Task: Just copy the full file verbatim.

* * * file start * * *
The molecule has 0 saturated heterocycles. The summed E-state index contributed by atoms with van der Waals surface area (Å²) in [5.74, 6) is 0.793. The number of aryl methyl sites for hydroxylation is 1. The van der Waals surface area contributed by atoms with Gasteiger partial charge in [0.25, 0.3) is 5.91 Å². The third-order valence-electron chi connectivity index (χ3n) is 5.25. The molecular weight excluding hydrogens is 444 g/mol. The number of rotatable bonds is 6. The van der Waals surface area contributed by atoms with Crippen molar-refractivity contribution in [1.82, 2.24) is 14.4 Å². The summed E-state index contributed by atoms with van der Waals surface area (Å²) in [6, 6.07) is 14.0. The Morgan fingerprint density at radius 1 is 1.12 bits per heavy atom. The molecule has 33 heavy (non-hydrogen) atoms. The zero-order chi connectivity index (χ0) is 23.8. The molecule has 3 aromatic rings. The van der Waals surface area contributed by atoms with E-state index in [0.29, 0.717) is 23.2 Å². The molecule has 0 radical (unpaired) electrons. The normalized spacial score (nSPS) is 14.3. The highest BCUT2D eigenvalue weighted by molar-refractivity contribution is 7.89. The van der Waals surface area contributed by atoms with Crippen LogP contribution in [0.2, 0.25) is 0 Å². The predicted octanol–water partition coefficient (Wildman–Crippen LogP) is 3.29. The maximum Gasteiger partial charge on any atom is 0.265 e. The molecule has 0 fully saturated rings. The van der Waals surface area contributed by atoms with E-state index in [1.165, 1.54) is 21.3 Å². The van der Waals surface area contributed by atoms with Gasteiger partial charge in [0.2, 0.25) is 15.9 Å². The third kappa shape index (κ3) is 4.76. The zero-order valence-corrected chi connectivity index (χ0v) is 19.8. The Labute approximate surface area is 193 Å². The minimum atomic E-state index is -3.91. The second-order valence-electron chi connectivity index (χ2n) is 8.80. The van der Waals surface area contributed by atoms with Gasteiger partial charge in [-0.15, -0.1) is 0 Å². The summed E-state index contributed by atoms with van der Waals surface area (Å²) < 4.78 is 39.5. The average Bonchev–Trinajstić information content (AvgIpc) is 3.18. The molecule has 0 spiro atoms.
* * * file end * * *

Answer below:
The molecule has 0 saturated heterocycles. The summed E-state index contributed by atoms with van der Waals surface area (Å²) in [5.74, 6) is 0.793. The number of aryl methyl sites for hydroxylation is 1. The van der Waals surface area contributed by atoms with Gasteiger partial charge in [0.25, 0.3) is 5.91 Å². The third-order valence-electron chi connectivity index (χ3n) is 5.25. The molecular weight excluding hydrogens is 444 g/mol. The number of rotatable bonds is 6. The van der Waals surface area contributed by atoms with Crippen molar-refractivity contribution in [1.82, 2.24) is 14.4 Å². The summed E-state index contributed by atoms with van der Waals surface area (Å²) in [6, 6.07) is 14.0. The Morgan fingerprint density at radius 1 is 1.12 bits per heavy atom. The molecule has 33 heavy (non-hydrogen) atoms. The zero-order chi connectivity index (χ0) is 23.8. The molecule has 3 aromatic rings. The van der Waals surface area contributed by atoms with E-state index in [0.29, 0.717) is 23.2 Å². The molecule has 0 radical (unpaired) electrons. The normalized spacial score (nSPS) is 14.3. The highest BCUT2D eigenvalue weighted by molar-refractivity contribution is 7.89. The van der Waals surface area contributed by atoms with Crippen LogP contribution in [0.2, 0.25) is 0 Å². The predicted octanol–water partition coefficient (Wildman–Crippen LogP) is 3.29. The maximum Gasteiger partial charge on any atom is 0.265 e. The molecule has 0 fully saturated rings. The van der Waals surface area contributed by atoms with E-state index in [1.165, 1.54) is 21.3 Å². The van der Waals surface area contributed by atoms with Gasteiger partial charge in [0.2, 0.25) is 15.9 Å². The third kappa shape index (κ3) is 4.76. The zero-order valence-corrected chi connectivity index (χ0v) is 19.8. The Labute approximate surface area is 193 Å². The minimum atomic E-state index is -3.91. The second-order valence-electron chi connectivity index (χ2n) is 8.80. The van der Waals surface area contributed by atoms with Gasteiger partial charge in [-0.15, -0.1) is 0 Å². The summed E-state index contributed by atoms with van der Waals surface area (Å²) < 4.78 is 39.5. The average Bonchev–Trinajstić information content (AvgIpc) is 3.18. The molecule has 0 spiro atoms.